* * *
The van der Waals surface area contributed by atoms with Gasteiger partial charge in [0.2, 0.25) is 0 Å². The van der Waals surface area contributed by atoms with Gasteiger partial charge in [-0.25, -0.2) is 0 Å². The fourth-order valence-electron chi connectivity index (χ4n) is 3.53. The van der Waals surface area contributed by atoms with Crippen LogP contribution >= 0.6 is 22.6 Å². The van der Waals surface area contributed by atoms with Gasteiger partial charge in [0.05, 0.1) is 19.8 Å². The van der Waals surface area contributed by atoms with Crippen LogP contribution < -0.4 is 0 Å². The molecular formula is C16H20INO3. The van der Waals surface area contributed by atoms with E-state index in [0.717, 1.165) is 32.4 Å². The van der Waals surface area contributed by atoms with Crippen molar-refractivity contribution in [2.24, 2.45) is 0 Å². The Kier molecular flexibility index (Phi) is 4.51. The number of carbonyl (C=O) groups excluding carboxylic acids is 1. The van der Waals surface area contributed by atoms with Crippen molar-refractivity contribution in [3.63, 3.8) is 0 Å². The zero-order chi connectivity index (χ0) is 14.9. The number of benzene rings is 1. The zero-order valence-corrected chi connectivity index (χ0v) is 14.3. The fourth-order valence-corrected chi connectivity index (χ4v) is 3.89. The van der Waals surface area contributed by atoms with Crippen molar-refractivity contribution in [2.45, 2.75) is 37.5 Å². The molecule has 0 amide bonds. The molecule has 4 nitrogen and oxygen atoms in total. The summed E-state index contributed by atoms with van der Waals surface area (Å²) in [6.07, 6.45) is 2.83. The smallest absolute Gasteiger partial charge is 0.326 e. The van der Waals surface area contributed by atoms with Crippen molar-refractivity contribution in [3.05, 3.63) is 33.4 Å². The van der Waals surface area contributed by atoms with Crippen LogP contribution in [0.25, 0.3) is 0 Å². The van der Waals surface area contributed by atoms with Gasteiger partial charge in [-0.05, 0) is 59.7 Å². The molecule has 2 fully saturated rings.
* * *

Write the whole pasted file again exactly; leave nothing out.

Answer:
The van der Waals surface area contributed by atoms with Gasteiger partial charge in [0.2, 0.25) is 0 Å². The van der Waals surface area contributed by atoms with Gasteiger partial charge in [-0.25, -0.2) is 0 Å². The fourth-order valence-electron chi connectivity index (χ4n) is 3.53. The van der Waals surface area contributed by atoms with Crippen LogP contribution >= 0.6 is 22.6 Å². The van der Waals surface area contributed by atoms with Gasteiger partial charge in [0.05, 0.1) is 19.8 Å². The van der Waals surface area contributed by atoms with Crippen LogP contribution < -0.4 is 0 Å². The molecular formula is C16H20INO3. The van der Waals surface area contributed by atoms with E-state index in [0.717, 1.165) is 32.4 Å². The van der Waals surface area contributed by atoms with Crippen molar-refractivity contribution in [2.24, 2.45) is 0 Å². The Kier molecular flexibility index (Phi) is 4.51. The number of carbonyl (C=O) groups excluding carboxylic acids is 1. The van der Waals surface area contributed by atoms with Crippen molar-refractivity contribution in [3.63, 3.8) is 0 Å². The zero-order chi connectivity index (χ0) is 14.9. The number of benzene rings is 1. The zero-order valence-corrected chi connectivity index (χ0v) is 14.3. The fourth-order valence-corrected chi connectivity index (χ4v) is 3.89. The van der Waals surface area contributed by atoms with Crippen molar-refractivity contribution in [2.45, 2.75) is 37.5 Å². The molecule has 0 amide bonds. The molecule has 4 nitrogen and oxygen atoms in total. The summed E-state index contributed by atoms with van der Waals surface area (Å²) in [6.07, 6.45) is 2.83. The smallest absolute Gasteiger partial charge is 0.326 e. The van der Waals surface area contributed by atoms with Crippen molar-refractivity contribution in [3.05, 3.63) is 33.4 Å². The van der Waals surface area contributed by atoms with Crippen LogP contribution in [0.25, 0.3) is 0 Å². The van der Waals surface area contributed by atoms with Gasteiger partial charge in [-0.05, 0) is 59.7 Å². The molecule has 2 fully saturated rings.